Instead of struggling with raking your weeds (which will just spread the problem and be a waste of time) you can look at a few easy to apply granular aquatic herbicide options to kill whatever you find growing beneath your water. Granular herbicides are easy to apply because they do not require any dilution or spray equipment. You can simply use a broadcasting spreader, or just your hand or scoop to cast out the pellets into the water.

First thing’s first… go out and take a close look at what kind of problem or weed you have going on. Pull some out of the water for a closer look, or head over to our aquatic plant identifier tool to help you find out what you have.

If you have a common lake weed, such as milfoil, hydrilla, coontail, curly-leaf pondweed, etc., you may want to consider the following granular options for your treatment plan.

Hydrothol Granular

Hydrothol Granular is a popular option for dock and swim areas. It is good for treating a variety of weeds, such as milfoil, hydrilla, elodea and more. It also is great for algae, having a mild algaecide in its formula. A 20 pound bag treats up to 4,000 sq ft for $99.99. Pair it with Muck Maid® Muck Eliminator pellets for an all-around solution for muck, algae, and weeds.

Aquathol Super K

Aquathol Super K is another popular endothall products. It is known for its great work on curly leaf and clasping leaf pond weed, and works great on a variety of other submerged weeds, too. Ten pounds will cover up to 12,000 sq ft and is $259.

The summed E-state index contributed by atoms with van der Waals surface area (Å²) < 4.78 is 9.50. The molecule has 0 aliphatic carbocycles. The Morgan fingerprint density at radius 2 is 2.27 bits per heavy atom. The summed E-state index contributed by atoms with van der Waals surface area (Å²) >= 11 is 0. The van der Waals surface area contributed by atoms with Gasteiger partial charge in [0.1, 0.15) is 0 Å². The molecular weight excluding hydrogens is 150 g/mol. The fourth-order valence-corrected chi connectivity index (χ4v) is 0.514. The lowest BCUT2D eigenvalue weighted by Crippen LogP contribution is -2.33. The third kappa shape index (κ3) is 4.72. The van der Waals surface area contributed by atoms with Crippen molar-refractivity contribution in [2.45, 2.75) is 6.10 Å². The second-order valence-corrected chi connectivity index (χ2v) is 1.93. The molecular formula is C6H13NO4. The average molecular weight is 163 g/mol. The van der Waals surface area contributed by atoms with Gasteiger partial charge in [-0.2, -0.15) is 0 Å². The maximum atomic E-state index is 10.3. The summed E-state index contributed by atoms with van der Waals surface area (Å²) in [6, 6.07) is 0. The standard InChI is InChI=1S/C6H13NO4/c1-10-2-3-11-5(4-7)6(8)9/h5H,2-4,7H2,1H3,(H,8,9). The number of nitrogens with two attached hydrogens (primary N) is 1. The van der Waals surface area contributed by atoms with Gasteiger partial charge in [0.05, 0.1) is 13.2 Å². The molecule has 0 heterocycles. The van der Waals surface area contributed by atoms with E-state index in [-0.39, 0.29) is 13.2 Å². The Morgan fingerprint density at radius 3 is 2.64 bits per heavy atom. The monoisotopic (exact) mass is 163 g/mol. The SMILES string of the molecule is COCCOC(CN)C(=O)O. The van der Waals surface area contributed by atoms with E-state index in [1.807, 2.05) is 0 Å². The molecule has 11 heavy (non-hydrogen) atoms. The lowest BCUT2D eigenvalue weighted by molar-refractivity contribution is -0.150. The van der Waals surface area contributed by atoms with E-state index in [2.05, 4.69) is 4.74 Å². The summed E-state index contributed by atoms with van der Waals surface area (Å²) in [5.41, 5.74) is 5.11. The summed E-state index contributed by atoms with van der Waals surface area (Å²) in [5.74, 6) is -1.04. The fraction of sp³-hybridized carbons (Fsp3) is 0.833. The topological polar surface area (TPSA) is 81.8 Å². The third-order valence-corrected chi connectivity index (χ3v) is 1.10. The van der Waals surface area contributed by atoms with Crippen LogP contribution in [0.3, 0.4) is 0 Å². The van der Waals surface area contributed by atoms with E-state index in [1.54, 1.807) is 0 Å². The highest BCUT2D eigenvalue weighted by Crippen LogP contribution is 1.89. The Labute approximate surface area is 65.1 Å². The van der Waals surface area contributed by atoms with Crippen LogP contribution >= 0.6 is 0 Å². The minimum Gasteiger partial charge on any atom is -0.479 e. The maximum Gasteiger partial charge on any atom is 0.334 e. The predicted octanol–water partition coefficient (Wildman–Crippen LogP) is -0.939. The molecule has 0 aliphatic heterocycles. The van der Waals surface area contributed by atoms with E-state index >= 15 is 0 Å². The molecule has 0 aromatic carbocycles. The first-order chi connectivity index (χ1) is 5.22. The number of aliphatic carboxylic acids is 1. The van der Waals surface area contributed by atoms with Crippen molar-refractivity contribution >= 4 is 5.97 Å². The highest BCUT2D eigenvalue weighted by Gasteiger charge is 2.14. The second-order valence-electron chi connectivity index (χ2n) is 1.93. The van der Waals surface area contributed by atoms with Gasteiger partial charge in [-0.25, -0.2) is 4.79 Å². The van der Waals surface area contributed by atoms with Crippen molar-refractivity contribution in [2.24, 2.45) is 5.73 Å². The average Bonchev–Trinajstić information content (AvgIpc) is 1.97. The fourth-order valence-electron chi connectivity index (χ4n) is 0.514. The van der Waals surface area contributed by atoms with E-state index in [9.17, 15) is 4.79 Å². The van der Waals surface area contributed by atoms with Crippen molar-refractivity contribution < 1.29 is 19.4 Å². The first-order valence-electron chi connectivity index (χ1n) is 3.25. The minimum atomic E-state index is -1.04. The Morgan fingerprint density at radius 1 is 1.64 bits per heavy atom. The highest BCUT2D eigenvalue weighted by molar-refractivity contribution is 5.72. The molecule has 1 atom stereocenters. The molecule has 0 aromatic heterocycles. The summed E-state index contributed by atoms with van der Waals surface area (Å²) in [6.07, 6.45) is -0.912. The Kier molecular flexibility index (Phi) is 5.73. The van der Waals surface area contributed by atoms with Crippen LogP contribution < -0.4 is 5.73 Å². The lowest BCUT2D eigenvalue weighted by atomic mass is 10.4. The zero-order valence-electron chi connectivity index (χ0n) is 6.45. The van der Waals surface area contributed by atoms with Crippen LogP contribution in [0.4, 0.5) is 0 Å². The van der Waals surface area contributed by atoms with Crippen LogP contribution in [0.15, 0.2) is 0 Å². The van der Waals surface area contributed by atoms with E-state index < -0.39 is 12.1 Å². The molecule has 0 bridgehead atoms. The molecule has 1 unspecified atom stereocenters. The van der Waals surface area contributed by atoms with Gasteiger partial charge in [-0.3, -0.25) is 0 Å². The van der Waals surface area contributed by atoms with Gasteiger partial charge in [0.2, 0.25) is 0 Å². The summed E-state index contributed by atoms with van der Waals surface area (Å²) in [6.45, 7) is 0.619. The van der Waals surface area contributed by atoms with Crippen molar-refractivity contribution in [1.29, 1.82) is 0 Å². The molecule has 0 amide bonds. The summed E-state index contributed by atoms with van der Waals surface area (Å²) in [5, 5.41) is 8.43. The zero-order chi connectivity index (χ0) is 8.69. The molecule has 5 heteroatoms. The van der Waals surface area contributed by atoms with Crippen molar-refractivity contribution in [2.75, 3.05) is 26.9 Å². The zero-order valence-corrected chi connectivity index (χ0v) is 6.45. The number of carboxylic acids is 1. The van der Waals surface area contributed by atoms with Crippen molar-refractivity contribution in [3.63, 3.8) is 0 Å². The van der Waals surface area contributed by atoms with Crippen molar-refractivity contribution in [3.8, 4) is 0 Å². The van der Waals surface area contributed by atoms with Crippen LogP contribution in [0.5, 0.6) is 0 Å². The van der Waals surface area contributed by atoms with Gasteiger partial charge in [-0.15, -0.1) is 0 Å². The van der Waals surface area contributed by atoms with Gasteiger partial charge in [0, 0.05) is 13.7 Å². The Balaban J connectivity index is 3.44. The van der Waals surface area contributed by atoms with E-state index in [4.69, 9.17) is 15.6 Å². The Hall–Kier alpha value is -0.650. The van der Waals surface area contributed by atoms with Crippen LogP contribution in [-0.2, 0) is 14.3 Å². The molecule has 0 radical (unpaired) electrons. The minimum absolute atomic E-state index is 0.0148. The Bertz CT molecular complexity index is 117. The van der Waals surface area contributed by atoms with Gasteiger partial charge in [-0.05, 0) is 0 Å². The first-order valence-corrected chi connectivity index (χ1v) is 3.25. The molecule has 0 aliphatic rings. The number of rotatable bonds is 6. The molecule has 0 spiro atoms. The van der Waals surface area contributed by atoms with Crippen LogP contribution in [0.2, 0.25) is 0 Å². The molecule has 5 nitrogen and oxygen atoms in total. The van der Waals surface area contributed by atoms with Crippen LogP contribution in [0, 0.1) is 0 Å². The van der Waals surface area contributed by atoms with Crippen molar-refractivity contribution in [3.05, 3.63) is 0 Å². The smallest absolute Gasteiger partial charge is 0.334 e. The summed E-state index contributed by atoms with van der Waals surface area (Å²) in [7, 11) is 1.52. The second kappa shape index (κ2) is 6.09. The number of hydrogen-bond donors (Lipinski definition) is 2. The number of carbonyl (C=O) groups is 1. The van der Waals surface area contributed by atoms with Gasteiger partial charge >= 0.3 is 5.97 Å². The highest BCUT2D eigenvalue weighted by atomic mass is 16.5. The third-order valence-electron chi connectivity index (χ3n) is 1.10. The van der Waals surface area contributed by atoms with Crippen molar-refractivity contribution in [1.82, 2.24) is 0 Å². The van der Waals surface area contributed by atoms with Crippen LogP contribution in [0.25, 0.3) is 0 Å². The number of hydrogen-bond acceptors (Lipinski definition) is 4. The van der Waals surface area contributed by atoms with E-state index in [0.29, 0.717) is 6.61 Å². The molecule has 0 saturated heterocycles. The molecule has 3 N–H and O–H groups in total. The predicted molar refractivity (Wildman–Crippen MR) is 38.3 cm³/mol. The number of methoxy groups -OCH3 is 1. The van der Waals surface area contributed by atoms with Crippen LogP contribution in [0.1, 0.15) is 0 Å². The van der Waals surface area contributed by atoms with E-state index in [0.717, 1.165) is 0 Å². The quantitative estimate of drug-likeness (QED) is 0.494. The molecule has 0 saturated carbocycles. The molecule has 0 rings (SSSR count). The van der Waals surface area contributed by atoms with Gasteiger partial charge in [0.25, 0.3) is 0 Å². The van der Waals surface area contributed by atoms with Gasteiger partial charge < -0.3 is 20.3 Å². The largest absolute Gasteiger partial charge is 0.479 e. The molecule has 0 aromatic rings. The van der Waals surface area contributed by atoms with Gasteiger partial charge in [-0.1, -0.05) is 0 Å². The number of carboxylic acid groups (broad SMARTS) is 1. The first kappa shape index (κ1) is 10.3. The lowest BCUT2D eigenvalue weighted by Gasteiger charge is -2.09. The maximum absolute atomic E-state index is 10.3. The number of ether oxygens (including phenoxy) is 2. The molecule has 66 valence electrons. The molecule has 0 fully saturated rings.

Navigate Herbicide

Navigate is a very selective herbicide for Eurasian watermilfoil. This will also control waterlilies and watershield that has not yet reached the surface. It comes in 50 pound bags and runs $235 to treat a half acre.

Copper Sulfate

Copper sulfate is a granular algaecide that is great for filamentous and planktonic algae issues, as well as chara and starry stonewort control. Large amounts of copper sulfate will also control swimmers itch and leeches. 50 pounds is $169.

Granular Dock and Swim Products

These products include Hydrothol Granular and MuckMaid®. Hydrothol will get rid of weeds and algae, while MuckMaid® will eliminate muck and sludge from the bottom of your lake. Products for 4,000 square feet are $155.

Getting rid of your lake weeds doesn’t have to be a hassle! Visit us at LakeRestoration.com for all your product needs.

 

 

Controlling Cattails in Your Pond

May 18, 2018

Manage Cattails in Your Lake or Pond

Cattails grow around many ponds and lakes. They can be aesthetically unappealing and inhibit the use of your swimming area. Cattails are very identifiable because of to their fruit’s unique, corndog-like shape. The fruit is called a catkin and grows at the top of the plant. The catkin becomes fuzzy in the fall when it spreads its seeds. These plants can be ugly and messy so removal is often desired.